What better time to train than now?


For many of us facing social isolation this is the perfect opportunity to practice more. This extra time is a gift. It’s what many of us have secretly been asking for. Hours without distractions, no frustrating commute, no colleagues or boss stealing our day with so many tasks. We finally have some time for ourselves.


I know some of you may say, “but I can’t get to the gym” or, “I have no training partner, or equipment at home.” But that’s ok, in fact, that’s good. Often we become attached to those crutches. Now is the time to get back to basics and get back to you. We are here to help. JMT is holding virtual classes throughout this crisis and are happy to provide advice and support,


The picture above is of former South African President Nelson Mandela’s 8ft by 7ft concrete cell on Robben Island. This was his home for 18 of his 27 years in captivity.


In his powerful memoir, A Long Walk To Freedom, Mandela discusses his daily exercise regime and motivation. Despite being forced to do hard manual labour — breaking rocks in a quarry for up to 10 hours a day — the former president stuck to his own exercise routine, inspired by his boxing training as a youth.


“I attempted to follow my old boxing routine of doing roadwork and muscle-building from Monday through Thursday and then resting for the next three days. On Monday through Thursday, I would do stationary running in my cell in the morning for up to forty-five minutes. I would also perform one hundred fingertip push-ups, two hundred sit-ups, fifty deep knee-bends, and various other calisthenics.” He once ran the equivalent of a marathon on the spot in his cell.


For President Mandela, daily exercise was as much about mental wellness as it was about exercise. It served to remind him that no trauma could break his spirit. Through daily exercise he found the strength to handle anything that came his way.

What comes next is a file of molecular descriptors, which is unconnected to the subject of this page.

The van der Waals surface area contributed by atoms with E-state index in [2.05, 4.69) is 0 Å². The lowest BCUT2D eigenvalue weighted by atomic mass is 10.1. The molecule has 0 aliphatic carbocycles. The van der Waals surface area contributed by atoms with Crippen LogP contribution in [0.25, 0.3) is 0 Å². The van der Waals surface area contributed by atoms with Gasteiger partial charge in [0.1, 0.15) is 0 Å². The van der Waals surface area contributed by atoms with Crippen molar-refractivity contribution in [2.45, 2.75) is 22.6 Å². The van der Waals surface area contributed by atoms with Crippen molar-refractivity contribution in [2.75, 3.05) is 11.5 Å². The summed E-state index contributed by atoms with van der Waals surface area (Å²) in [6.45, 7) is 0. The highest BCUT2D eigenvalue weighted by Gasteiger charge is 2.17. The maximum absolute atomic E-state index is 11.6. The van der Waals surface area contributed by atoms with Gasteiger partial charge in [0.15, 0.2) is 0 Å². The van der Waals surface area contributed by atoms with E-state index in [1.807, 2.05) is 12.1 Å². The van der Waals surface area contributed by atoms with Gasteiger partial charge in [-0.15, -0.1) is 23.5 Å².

“I have always believed exercise is a key not only to physical health but to peace of mind. Many times in the old days I unleashed my anger and frustration on a punchbag rather than taking it out on a comrade or even a policeman. Exercise dissipates tension, and tension is the enemy of serenity. I found that I worked better and thought more clearly when I was in good physical condition, and so training became one of the inflexible disciplines of my life. In prison, having an outlet for my frustrations was absolutely essential.”


So, what better time than now?


I know some of you are still working. But, take 79-year old Dr. Anthony Fauci, the Director of the National Institute of Allergy and Infectious Diseases. He’s the smaller, bespectacled man at the White House press briefings. Despite working 19-hour days during this time of crisis, he still runs 3.5 miles a day.


Let’s not waste this time we’ve been given to do things differently. Train daily because you need to now more than ever for mental wellbeing and to keep your body strong against Covid-19, but also so we emerge on the other side ready to tackle our new world together.

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